On the eve of general elections, Barbadian taxpayers are to have more cash in their pockets.
The Barbados Revenue Authority (BRA) today announced that for the second time this week it has received a cash injection from the Treasury to allow it to make further inroads into paying Barbadians their outstanding 2014 tax refunds.
In a statement released by the Barbados Government Information Service (BGIS), BRA’s Revenue Commissioner Margaret Sivers revealed that the authority received close to $5 million earlier in the week. However, she did not say exactly how much funding constituted the second injection but assured that every effort was being made to process the payments relative to 2014, with the goal of completing them by month-end.
The revenue commissioner also said that while her institution was committed to fair tax administration, it had been constrained over the past three and a half years in paying refunds owed.
“We are very pleased to have received these funds from the Treasury Department as we have a responsibility to ensure that monies owed to taxpayers are paid. We are contacted daily by persons inquiring when they will receive their refunds and have been pained at not being able to give them any assurance that they would receive it within a certain period.
“I also believe some persons are not aware that by law, when the BRA collects taxes, we are mandated to deposit all collections into the Consolidated Fund. We then inform the Accountant General of the funds we need in order to pay tax refunds and as such, we do not have any control over the timing of the receipt of those necessary funds,” she said.
Sivers did not give any indication of how many tax refunds were outstanding for 2014, but indicated that payments would be made on a first filed, first served basis, with the longest outstanding refunds being paid first.
With elections due here by the first week in June, she further explained that after disbursement of the 2014 refunds is completed, BRA officers will direct their efforts to income years 2015 and 2016, in so far as the necessary funding is available.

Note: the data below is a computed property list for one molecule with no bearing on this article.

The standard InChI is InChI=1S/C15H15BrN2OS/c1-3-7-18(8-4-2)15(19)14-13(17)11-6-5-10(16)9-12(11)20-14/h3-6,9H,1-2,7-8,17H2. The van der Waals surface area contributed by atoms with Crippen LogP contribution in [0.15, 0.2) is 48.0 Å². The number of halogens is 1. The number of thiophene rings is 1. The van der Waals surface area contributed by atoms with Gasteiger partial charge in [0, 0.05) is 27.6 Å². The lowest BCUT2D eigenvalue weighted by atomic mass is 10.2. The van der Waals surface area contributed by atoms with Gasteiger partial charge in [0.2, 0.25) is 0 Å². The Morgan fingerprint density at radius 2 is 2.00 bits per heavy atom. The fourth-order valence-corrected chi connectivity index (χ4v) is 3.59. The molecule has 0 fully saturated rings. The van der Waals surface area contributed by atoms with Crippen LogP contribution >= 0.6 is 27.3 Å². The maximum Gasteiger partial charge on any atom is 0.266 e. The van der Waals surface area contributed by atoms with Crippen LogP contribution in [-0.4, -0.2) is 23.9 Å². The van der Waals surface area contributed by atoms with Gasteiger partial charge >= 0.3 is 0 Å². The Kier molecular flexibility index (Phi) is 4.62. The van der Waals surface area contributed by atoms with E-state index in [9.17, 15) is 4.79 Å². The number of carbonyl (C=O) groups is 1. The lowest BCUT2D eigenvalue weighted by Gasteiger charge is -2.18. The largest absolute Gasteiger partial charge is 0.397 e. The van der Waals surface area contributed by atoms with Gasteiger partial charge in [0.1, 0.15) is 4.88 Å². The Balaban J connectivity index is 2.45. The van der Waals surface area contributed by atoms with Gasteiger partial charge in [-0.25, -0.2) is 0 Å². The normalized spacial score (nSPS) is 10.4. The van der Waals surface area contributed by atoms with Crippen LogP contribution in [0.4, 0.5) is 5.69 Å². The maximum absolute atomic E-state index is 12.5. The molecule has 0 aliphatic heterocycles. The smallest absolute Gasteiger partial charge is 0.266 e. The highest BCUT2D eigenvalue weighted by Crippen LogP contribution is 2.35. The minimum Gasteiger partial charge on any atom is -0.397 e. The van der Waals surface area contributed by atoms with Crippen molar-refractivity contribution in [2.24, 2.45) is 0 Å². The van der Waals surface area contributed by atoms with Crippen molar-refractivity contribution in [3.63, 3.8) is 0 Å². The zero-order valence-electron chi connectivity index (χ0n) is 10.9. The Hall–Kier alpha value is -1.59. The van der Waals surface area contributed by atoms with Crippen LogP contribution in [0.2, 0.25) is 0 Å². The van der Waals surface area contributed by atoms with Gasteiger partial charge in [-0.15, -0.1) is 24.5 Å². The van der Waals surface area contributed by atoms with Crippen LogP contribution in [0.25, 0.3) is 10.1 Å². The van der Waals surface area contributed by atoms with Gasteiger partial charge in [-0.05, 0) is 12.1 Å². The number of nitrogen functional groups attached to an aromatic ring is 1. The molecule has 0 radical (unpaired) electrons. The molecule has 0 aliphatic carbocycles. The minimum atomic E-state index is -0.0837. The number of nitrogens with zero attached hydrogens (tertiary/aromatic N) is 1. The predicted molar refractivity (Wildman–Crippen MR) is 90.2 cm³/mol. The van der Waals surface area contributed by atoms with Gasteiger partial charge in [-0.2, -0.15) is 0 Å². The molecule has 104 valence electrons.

Earlier this year, Minister of Finance Chris Sinckler said he had given a directive to officials associated with the processing of tax refunds to quickly put systems in place in order to ensure residents and businesses got what was due to them “as soon as possible”.
Stating that it was not fair to taxpayers to file their taxes and not get back their refunds, Sinckler said while it was a “reasonable conclusion” for individuals and businesses to say they only heard from the BRA “loudly when they want payment but they are very silent when they have to pay out”, it was also not fair to cast blame on the revenue collection agency.
“I am not going to blame it on the accountant general because he cannot pay what he doesn’t have. So we have to find a way to break that deadlock, that stalemate, and I have therefore instructed the Ministry of Finance working with the Central Bank, to put in place a system as quickly as possible to ensure that we can get the flow of the funds back to persons in Barbados – give businesses their VAT (Value Added Tax) and corporation tax and individuals their tax refunds – and do so in a responsible way that does not cause either disruption to the economy or damage to the financial system,” Sinckler had stated at the time.
“Sometimes the system gets clogged and I believe it is incumbent on the administration, through the Ministry of Finance and the other entities [such as] the cash flow committee, the Central Bank and others, to find an appropriate and quick solution to the backlog of tax refunds that we have in Barbados because it is affecting the integrity of the Barbados Revenue Authority,” he added back in February while addressing a business stakeholder seminar at the Lloyd Erskine Sandiford Centre where BRA introduced a new Tax Administration Management Information System.